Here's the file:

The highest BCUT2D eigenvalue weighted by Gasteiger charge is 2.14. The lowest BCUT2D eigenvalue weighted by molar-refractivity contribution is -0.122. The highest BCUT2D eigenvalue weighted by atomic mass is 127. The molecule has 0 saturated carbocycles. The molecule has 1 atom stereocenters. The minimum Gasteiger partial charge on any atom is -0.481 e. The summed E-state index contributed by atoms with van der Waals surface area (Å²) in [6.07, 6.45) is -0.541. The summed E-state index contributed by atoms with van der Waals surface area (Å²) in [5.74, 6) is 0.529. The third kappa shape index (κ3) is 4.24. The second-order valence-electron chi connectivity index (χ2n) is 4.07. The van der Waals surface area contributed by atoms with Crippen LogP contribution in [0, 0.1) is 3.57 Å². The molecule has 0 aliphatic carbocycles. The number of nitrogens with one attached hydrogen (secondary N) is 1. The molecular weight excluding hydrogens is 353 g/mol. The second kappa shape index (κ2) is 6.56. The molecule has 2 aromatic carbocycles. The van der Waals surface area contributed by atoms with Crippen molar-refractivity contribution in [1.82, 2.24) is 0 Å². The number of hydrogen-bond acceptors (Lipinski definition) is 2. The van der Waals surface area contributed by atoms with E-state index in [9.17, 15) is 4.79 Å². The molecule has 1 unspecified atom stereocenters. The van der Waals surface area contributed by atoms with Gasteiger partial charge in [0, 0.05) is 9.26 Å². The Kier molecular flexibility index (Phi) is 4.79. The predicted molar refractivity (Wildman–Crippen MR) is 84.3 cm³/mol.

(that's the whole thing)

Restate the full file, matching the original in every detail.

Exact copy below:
The highest BCUT2D eigenvalue weighted by Gasteiger charge is 2.14. The lowest BCUT2D eigenvalue weighted by molar-refractivity contribution is -0.122. The highest BCUT2D eigenvalue weighted by atomic mass is 127. The molecule has 0 saturated carbocycles. The molecule has 1 atom stereocenters. The minimum Gasteiger partial charge on any atom is -0.481 e. The summed E-state index contributed by atoms with van der Waals surface area (Å²) in [6.07, 6.45) is -0.541. The summed E-state index contributed by atoms with van der Waals surface area (Å²) in [5.74, 6) is 0.529. The third kappa shape index (κ3) is 4.24. The second-order valence-electron chi connectivity index (χ2n) is 4.07. The van der Waals surface area contributed by atoms with Crippen LogP contribution in [0, 0.1) is 3.57 Å². The molecule has 0 aliphatic carbocycles. The number of nitrogens with one attached hydrogen (secondary N) is 1. The molecular weight excluding hydrogens is 353 g/mol. The second kappa shape index (κ2) is 6.56. The molecule has 2 aromatic carbocycles. The van der Waals surface area contributed by atoms with Crippen molar-refractivity contribution in [1.82, 2.24) is 0 Å². The number of hydrogen-bond acceptors (Lipinski definition) is 2. The van der Waals surface area contributed by atoms with E-state index in [9.17, 15) is 4.79 Å². The molecule has 1 unspecified atom stereocenters. The van der Waals surface area contributed by atoms with Gasteiger partial charge in [0, 0.05) is 9.26 Å². The Kier molecular flexibility index (Phi) is 4.79. The predicted molar refractivity (Wildman–Crippen MR) is 84.3 cm³/mol.